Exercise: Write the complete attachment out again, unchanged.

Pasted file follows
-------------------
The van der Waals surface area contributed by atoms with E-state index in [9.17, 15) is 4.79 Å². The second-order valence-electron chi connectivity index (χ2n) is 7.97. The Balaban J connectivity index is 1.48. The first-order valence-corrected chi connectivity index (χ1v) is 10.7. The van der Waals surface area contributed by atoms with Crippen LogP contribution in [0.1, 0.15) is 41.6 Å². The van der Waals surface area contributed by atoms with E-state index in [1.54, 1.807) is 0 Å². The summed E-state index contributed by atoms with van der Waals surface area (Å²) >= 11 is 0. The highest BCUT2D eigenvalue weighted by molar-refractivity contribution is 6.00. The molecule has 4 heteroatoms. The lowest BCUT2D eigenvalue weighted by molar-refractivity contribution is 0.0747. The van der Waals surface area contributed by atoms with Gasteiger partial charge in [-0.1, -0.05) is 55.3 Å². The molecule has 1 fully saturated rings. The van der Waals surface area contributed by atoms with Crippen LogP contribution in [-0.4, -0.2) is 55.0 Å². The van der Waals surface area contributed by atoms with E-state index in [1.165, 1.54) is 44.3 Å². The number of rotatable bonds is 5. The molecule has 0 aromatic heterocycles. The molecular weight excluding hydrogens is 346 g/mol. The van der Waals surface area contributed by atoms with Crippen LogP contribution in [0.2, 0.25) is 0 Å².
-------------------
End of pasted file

The van der Waals surface area contributed by atoms with E-state index in [9.17, 15) is 4.79 Å². The second-order valence-electron chi connectivity index (χ2n) is 7.97. The Balaban J connectivity index is 1.48. The first-order valence-corrected chi connectivity index (χ1v) is 10.7. The van der Waals surface area contributed by atoms with Crippen LogP contribution in [0.1, 0.15) is 41.6 Å². The van der Waals surface area contributed by atoms with E-state index in [1.54, 1.807) is 0 Å². The summed E-state index contributed by atoms with van der Waals surface area (Å²) >= 11 is 0. The highest BCUT2D eigenvalue weighted by molar-refractivity contribution is 6.00. The molecule has 4 heteroatoms. The lowest BCUT2D eigenvalue weighted by molar-refractivity contribution is 0.0747. The van der Waals surface area contributed by atoms with Gasteiger partial charge in [-0.1, -0.05) is 55.3 Å². The molecule has 1 fully saturated rings. The van der Waals surface area contributed by atoms with Crippen LogP contribution in [-0.4, -0.2) is 55.0 Å². The van der Waals surface area contributed by atoms with E-state index in [1.165, 1.54) is 44.3 Å². The number of rotatable bonds is 5. The molecule has 0 aromatic heterocycles. The molecular weight excluding hydrogens is 346 g/mol. The van der Waals surface area contributed by atoms with Crippen LogP contribution in [0.2, 0.25) is 0 Å².